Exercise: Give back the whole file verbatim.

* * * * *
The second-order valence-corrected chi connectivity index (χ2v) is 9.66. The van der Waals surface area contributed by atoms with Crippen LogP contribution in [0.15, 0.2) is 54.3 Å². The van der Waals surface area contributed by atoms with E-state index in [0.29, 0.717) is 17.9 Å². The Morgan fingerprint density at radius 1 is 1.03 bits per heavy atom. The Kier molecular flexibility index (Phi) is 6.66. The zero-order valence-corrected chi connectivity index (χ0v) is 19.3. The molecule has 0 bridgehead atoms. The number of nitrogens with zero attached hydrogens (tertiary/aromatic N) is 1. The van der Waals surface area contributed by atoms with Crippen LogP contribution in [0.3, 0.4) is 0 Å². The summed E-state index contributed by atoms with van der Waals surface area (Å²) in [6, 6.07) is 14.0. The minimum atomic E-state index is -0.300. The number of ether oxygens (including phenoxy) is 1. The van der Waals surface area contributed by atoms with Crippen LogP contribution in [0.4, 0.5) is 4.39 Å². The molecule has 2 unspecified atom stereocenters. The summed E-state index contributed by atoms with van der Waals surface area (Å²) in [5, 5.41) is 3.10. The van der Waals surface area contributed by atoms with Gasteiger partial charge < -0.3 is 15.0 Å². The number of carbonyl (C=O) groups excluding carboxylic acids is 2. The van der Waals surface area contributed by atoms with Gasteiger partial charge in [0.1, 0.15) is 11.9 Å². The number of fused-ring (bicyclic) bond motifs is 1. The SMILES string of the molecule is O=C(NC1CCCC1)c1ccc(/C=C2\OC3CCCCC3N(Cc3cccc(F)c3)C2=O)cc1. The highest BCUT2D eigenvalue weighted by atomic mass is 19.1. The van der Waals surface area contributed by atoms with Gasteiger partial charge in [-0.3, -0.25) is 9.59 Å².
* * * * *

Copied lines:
The second-order valence-corrected chi connectivity index (χ2v) is 9.66. The van der Waals surface area contributed by atoms with Crippen LogP contribution in [0.15, 0.2) is 54.3 Å². The van der Waals surface area contributed by atoms with E-state index in [0.29, 0.717) is 17.9 Å². The Morgan fingerprint density at radius 1 is 1.03 bits per heavy atom. The Kier molecular flexibility index (Phi) is 6.66. The zero-order valence-corrected chi connectivity index (χ0v) is 19.3. The molecule has 0 bridgehead atoms. The number of nitrogens with zero attached hydrogens (tertiary/aromatic N) is 1. The van der Waals surface area contributed by atoms with Crippen LogP contribution in [0.3, 0.4) is 0 Å². The summed E-state index contributed by atoms with van der Waals surface area (Å²) in [6, 6.07) is 14.0. The minimum atomic E-state index is -0.300. The number of ether oxygens (including phenoxy) is 1. The van der Waals surface area contributed by atoms with Crippen LogP contribution in [0.4, 0.5) is 4.39 Å². The molecule has 2 unspecified atom stereocenters. The summed E-state index contributed by atoms with van der Waals surface area (Å²) in [5, 5.41) is 3.10. The van der Waals surface area contributed by atoms with Gasteiger partial charge < -0.3 is 15.0 Å². The number of carbonyl (C=O) groups excluding carboxylic acids is 2. The van der Waals surface area contributed by atoms with Gasteiger partial charge in [0.1, 0.15) is 11.9 Å². The number of fused-ring (bicyclic) bond motifs is 1. The SMILES string of the molecule is O=C(NC1CCCC1)c1ccc(/C=C2\OC3CCCCC3N(Cc3cccc(F)c3)C2=O)cc1. The highest BCUT2D eigenvalue weighted by atomic mass is 19.1. The van der Waals surface area contributed by atoms with Gasteiger partial charge in [-0.3, -0.25) is 9.59 Å².